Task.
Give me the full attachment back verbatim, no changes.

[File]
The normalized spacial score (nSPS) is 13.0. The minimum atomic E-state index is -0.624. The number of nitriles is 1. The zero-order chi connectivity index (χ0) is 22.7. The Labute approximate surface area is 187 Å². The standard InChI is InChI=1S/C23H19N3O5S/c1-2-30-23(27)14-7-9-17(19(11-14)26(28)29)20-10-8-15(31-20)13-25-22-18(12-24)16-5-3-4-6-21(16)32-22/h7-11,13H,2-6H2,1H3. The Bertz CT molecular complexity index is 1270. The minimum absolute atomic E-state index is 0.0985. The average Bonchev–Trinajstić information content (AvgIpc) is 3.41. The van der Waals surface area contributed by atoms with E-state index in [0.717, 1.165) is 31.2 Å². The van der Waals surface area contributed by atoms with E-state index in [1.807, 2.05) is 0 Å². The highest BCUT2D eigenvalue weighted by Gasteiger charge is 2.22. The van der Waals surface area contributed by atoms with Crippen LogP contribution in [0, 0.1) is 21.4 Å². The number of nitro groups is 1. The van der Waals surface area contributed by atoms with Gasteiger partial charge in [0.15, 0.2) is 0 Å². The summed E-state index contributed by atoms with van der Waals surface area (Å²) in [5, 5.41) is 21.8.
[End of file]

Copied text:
The normalized spacial score (nSPS) is 13.0. The minimum atomic E-state index is -0.624. The number of nitriles is 1. The zero-order chi connectivity index (χ0) is 22.7. The Labute approximate surface area is 187 Å². The standard InChI is InChI=1S/C23H19N3O5S/c1-2-30-23(27)14-7-9-17(19(11-14)26(28)29)20-10-8-15(31-20)13-25-22-18(12-24)16-5-3-4-6-21(16)32-22/h7-11,13H,2-6H2,1H3. The Bertz CT molecular complexity index is 1270. The minimum absolute atomic E-state index is 0.0985. The average Bonchev–Trinajstić information content (AvgIpc) is 3.41. The van der Waals surface area contributed by atoms with E-state index in [0.717, 1.165) is 31.2 Å². The van der Waals surface area contributed by atoms with E-state index in [1.807, 2.05) is 0 Å². The highest BCUT2D eigenvalue weighted by Gasteiger charge is 2.22. The van der Waals surface area contributed by atoms with Crippen LogP contribution in [0, 0.1) is 21.4 Å². The number of nitro groups is 1. The van der Waals surface area contributed by atoms with Gasteiger partial charge in [0.15, 0.2) is 0 Å². The summed E-state index contributed by atoms with van der Waals surface area (Å²) in [5, 5.41) is 21.8.